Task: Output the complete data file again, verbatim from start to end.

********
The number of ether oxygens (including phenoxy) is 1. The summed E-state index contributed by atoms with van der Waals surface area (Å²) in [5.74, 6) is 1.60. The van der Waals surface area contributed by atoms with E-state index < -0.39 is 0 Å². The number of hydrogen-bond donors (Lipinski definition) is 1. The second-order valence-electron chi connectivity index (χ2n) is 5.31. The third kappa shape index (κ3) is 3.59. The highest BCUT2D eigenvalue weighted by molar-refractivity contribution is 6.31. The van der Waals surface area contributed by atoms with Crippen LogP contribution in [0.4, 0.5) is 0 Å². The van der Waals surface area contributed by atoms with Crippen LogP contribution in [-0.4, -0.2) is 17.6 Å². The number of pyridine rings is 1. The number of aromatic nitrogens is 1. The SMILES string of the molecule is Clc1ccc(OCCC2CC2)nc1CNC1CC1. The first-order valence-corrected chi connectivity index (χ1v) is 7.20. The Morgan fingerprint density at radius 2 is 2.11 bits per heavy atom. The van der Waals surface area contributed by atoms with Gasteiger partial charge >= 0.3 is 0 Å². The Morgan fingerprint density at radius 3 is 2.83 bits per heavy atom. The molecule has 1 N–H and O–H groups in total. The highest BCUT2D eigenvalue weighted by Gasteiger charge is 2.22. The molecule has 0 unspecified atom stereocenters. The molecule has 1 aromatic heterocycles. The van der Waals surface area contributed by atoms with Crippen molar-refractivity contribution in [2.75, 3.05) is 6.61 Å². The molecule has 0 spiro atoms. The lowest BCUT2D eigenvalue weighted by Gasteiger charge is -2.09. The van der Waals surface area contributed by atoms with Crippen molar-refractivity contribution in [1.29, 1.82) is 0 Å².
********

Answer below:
The number of ether oxygens (including phenoxy) is 1. The summed E-state index contributed by atoms with van der Waals surface area (Å²) in [5.74, 6) is 1.60. The van der Waals surface area contributed by atoms with E-state index < -0.39 is 0 Å². The number of hydrogen-bond donors (Lipinski definition) is 1. The second-order valence-electron chi connectivity index (χ2n) is 5.31. The third kappa shape index (κ3) is 3.59. The highest BCUT2D eigenvalue weighted by molar-refractivity contribution is 6.31. The van der Waals surface area contributed by atoms with Crippen LogP contribution in [0.4, 0.5) is 0 Å². The van der Waals surface area contributed by atoms with Crippen LogP contribution in [-0.4, -0.2) is 17.6 Å². The number of pyridine rings is 1. The number of aromatic nitrogens is 1. The SMILES string of the molecule is Clc1ccc(OCCC2CC2)nc1CNC1CC1. The first-order valence-corrected chi connectivity index (χ1v) is 7.20. The Morgan fingerprint density at radius 2 is 2.11 bits per heavy atom. The van der Waals surface area contributed by atoms with Gasteiger partial charge >= 0.3 is 0 Å². The Morgan fingerprint density at radius 3 is 2.83 bits per heavy atom. The molecule has 1 N–H and O–H groups in total. The highest BCUT2D eigenvalue weighted by Gasteiger charge is 2.22. The molecule has 0 unspecified atom stereocenters. The molecule has 1 aromatic heterocycles. The van der Waals surface area contributed by atoms with Crippen molar-refractivity contribution in [2.75, 3.05) is 6.61 Å². The molecule has 0 spiro atoms. The lowest BCUT2D eigenvalue weighted by Gasteiger charge is -2.09. The van der Waals surface area contributed by atoms with Crippen molar-refractivity contribution in [1.29, 1.82) is 0 Å².